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heavily on the use of p3's. scholars trace the contract back to the roman empire, which enticed investors to build postal stations and highways. the u.s. tells a different path. new york state sold bonds to build the erie canal in the early 19th century. p3ntries that use the strategy often find projects can be delivered faster and cheaper. advisors have argued that his tax credit approach would mean less taxpayer money would be needed upfront to fund his plans. paul ryan says he will not support for stricter spending without offsetting budget cuts. trump's plantbe at corporate welfare.
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inocrats say they won't work rural or low income areas that cannot generate enough user fees to support private investment and more direct federal spending is needed. you can read more about our quick takes on the bloomberg. mark: still ahead of the -- president trump took to twitter to weigh in. that is next. this is bloomberg. ♪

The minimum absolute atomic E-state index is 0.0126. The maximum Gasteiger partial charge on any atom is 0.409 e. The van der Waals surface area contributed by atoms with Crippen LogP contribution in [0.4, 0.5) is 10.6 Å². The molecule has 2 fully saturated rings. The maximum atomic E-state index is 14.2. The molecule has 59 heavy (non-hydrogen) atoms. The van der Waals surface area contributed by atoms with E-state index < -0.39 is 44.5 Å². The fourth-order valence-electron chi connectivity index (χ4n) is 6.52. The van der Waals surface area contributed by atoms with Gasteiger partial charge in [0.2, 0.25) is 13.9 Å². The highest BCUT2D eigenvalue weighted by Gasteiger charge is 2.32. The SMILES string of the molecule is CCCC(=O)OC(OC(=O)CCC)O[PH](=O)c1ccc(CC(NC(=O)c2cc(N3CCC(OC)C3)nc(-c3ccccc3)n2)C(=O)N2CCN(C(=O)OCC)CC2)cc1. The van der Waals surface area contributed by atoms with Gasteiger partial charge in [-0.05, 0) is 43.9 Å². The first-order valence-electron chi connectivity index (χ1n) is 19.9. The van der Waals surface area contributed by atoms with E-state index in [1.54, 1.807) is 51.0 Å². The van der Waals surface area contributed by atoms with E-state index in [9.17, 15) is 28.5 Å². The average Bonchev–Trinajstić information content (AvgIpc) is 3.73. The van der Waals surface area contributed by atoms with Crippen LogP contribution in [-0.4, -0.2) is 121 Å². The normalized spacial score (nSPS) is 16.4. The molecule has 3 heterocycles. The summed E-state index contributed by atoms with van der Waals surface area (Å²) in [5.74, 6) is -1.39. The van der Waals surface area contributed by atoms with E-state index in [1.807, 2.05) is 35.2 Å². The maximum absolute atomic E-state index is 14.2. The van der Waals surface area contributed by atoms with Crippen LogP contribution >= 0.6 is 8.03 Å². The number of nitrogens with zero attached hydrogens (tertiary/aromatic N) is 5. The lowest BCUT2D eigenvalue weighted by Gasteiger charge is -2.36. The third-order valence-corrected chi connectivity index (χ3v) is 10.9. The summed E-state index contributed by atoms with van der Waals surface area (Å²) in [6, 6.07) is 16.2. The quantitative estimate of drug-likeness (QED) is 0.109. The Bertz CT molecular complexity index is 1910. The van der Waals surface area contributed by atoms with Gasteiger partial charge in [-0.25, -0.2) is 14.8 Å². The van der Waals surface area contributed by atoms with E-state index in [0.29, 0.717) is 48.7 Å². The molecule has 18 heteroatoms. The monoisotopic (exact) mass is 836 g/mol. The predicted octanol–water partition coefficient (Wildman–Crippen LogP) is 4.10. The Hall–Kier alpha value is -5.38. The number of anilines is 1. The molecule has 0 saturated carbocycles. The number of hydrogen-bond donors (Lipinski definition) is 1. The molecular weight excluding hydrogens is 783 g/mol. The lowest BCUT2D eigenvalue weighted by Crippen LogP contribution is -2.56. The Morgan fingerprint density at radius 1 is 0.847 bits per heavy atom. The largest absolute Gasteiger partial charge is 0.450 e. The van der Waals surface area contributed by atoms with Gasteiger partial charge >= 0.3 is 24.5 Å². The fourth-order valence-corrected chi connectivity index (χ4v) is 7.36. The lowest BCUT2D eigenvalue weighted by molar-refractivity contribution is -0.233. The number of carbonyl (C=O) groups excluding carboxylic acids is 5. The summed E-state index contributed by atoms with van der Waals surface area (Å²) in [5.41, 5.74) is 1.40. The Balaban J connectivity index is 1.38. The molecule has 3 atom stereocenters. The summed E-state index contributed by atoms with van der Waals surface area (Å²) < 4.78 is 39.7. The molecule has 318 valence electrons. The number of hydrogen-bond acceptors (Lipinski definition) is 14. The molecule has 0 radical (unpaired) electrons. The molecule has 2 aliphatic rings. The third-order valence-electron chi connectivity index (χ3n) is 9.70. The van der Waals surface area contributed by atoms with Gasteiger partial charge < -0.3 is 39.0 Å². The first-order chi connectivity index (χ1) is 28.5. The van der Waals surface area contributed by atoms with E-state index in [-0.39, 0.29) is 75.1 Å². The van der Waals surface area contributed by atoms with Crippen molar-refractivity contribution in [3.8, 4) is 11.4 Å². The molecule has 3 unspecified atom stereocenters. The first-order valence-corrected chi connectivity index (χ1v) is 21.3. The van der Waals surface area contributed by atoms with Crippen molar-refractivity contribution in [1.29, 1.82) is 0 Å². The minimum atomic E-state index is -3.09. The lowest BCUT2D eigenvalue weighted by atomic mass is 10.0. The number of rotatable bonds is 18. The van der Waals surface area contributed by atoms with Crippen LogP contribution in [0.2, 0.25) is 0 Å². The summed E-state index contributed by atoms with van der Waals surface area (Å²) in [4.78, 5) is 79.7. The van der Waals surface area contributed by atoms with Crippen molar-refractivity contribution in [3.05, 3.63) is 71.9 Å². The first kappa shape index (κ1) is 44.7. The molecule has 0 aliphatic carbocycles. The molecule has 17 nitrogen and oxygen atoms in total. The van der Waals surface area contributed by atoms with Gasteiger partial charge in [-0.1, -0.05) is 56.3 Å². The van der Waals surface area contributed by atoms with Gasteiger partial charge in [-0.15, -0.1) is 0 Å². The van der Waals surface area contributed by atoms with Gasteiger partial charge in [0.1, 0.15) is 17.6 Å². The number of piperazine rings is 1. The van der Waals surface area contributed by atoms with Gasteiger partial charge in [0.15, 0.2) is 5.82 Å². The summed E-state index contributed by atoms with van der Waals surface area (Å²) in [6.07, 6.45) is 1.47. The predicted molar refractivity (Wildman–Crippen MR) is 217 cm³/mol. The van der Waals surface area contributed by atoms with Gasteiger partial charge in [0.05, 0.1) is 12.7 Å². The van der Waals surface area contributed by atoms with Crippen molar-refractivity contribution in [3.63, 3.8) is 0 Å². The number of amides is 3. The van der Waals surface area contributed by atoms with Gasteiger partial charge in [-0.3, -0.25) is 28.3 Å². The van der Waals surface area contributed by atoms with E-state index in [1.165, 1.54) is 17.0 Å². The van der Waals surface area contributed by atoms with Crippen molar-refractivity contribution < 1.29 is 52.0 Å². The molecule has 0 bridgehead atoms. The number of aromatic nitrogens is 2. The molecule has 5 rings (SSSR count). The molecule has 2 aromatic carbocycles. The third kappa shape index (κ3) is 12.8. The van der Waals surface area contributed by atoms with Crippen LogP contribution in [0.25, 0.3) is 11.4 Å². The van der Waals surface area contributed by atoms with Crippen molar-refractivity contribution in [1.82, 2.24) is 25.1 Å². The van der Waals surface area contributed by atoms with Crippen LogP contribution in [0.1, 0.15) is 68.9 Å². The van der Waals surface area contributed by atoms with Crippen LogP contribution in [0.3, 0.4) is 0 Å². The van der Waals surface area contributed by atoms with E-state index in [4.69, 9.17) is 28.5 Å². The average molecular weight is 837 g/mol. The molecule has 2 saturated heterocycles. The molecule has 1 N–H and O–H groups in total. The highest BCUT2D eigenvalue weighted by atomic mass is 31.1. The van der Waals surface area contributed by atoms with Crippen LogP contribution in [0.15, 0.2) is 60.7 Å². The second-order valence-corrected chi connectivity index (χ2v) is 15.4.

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mark: life from london and york, i'm mark barton. vonnie: i'm vonnie quinn. this is "bloomberg markets." president trump is weighing in --qatar, tweeting today
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leaders pointed to qatar. this tweet comes just a day after the white house said the president wanted to de-escalate the crisis over qatar's ties to iran what could the president mean when he says look? i think he's pointing to what's happening right now, saudi arabia, uae and egypt taking action, closing their borders, closing their airspace to qatar. , there wasrspective , "are weup saying seeing the end of terrorism?" he's pointing to the actions taken by these arab countries and saying maybe this will have a result.
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notee: i was reading a saying we are back to sunni versus shia one more time. does it escalate from here? i don't know right now. we are seeing now the beginning of the mediation efforts. leadered to the qatar last night. he's on his way to talk to the saudi king about it. s have come out saying they don't want to escalate this further. they are seeking remediation, hoping to resolve this thing. mark: i have a chart here priceg that etf yesterday, a record decline.